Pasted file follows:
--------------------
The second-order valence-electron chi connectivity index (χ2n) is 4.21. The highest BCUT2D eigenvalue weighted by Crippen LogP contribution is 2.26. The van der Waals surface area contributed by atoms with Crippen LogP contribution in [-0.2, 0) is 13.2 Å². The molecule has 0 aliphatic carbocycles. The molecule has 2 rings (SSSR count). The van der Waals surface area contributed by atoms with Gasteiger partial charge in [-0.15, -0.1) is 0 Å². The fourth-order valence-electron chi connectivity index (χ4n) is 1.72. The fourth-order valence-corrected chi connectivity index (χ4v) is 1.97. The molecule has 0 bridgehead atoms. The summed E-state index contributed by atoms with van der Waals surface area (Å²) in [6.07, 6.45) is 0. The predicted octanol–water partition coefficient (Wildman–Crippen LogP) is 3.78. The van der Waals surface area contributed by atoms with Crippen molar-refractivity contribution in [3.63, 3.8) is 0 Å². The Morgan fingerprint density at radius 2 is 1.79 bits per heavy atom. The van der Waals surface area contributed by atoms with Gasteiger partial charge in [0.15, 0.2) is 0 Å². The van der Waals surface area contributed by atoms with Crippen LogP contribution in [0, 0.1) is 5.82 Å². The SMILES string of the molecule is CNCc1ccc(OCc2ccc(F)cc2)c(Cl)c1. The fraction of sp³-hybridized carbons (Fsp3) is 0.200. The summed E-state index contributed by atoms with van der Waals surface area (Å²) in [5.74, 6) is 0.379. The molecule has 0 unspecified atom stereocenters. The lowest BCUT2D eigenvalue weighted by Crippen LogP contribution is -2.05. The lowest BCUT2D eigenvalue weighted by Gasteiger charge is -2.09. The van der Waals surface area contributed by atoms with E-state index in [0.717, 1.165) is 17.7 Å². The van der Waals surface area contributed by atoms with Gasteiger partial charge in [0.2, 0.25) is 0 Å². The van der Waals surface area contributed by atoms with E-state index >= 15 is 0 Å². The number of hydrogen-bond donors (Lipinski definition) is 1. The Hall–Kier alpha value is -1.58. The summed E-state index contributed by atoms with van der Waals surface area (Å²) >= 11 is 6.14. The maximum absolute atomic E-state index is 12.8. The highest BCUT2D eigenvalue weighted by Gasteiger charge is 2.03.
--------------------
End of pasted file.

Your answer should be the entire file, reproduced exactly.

The second-order valence-electron chi connectivity index (χ2n) is 4.21. The highest BCUT2D eigenvalue weighted by Crippen LogP contribution is 2.26. The van der Waals surface area contributed by atoms with Crippen LogP contribution in [-0.2, 0) is 13.2 Å². The molecule has 0 aliphatic carbocycles. The molecule has 2 rings (SSSR count). The van der Waals surface area contributed by atoms with Gasteiger partial charge in [-0.15, -0.1) is 0 Å². The fourth-order valence-electron chi connectivity index (χ4n) is 1.72. The fourth-order valence-corrected chi connectivity index (χ4v) is 1.97. The molecule has 0 bridgehead atoms. The summed E-state index contributed by atoms with van der Waals surface area (Å²) in [6.07, 6.45) is 0. The predicted octanol–water partition coefficient (Wildman–Crippen LogP) is 3.78. The van der Waals surface area contributed by atoms with Crippen molar-refractivity contribution in [3.63, 3.8) is 0 Å². The Morgan fingerprint density at radius 2 is 1.79 bits per heavy atom. The van der Waals surface area contributed by atoms with Gasteiger partial charge in [0.15, 0.2) is 0 Å². The van der Waals surface area contributed by atoms with Crippen LogP contribution in [0, 0.1) is 5.82 Å². The SMILES string of the molecule is CNCc1ccc(OCc2ccc(F)cc2)c(Cl)c1. The fraction of sp³-hybridized carbons (Fsp3) is 0.200. The summed E-state index contributed by atoms with van der Waals surface area (Å²) in [5.74, 6) is 0.379. The molecule has 0 unspecified atom stereocenters. The lowest BCUT2D eigenvalue weighted by Crippen LogP contribution is -2.05. The lowest BCUT2D eigenvalue weighted by Gasteiger charge is -2.09. The van der Waals surface area contributed by atoms with E-state index in [0.717, 1.165) is 17.7 Å². The van der Waals surface area contributed by atoms with Gasteiger partial charge in [0.2, 0.25) is 0 Å². The van der Waals surface area contributed by atoms with E-state index >= 15 is 0 Å². The number of hydrogen-bond donors (Lipinski definition) is 1. The Hall–Kier alpha value is -1.58. The summed E-state index contributed by atoms with van der Waals surface area (Å²) >= 11 is 6.14. The maximum absolute atomic E-state index is 12.8. The highest BCUT2D eigenvalue weighted by Gasteiger charge is 2.03.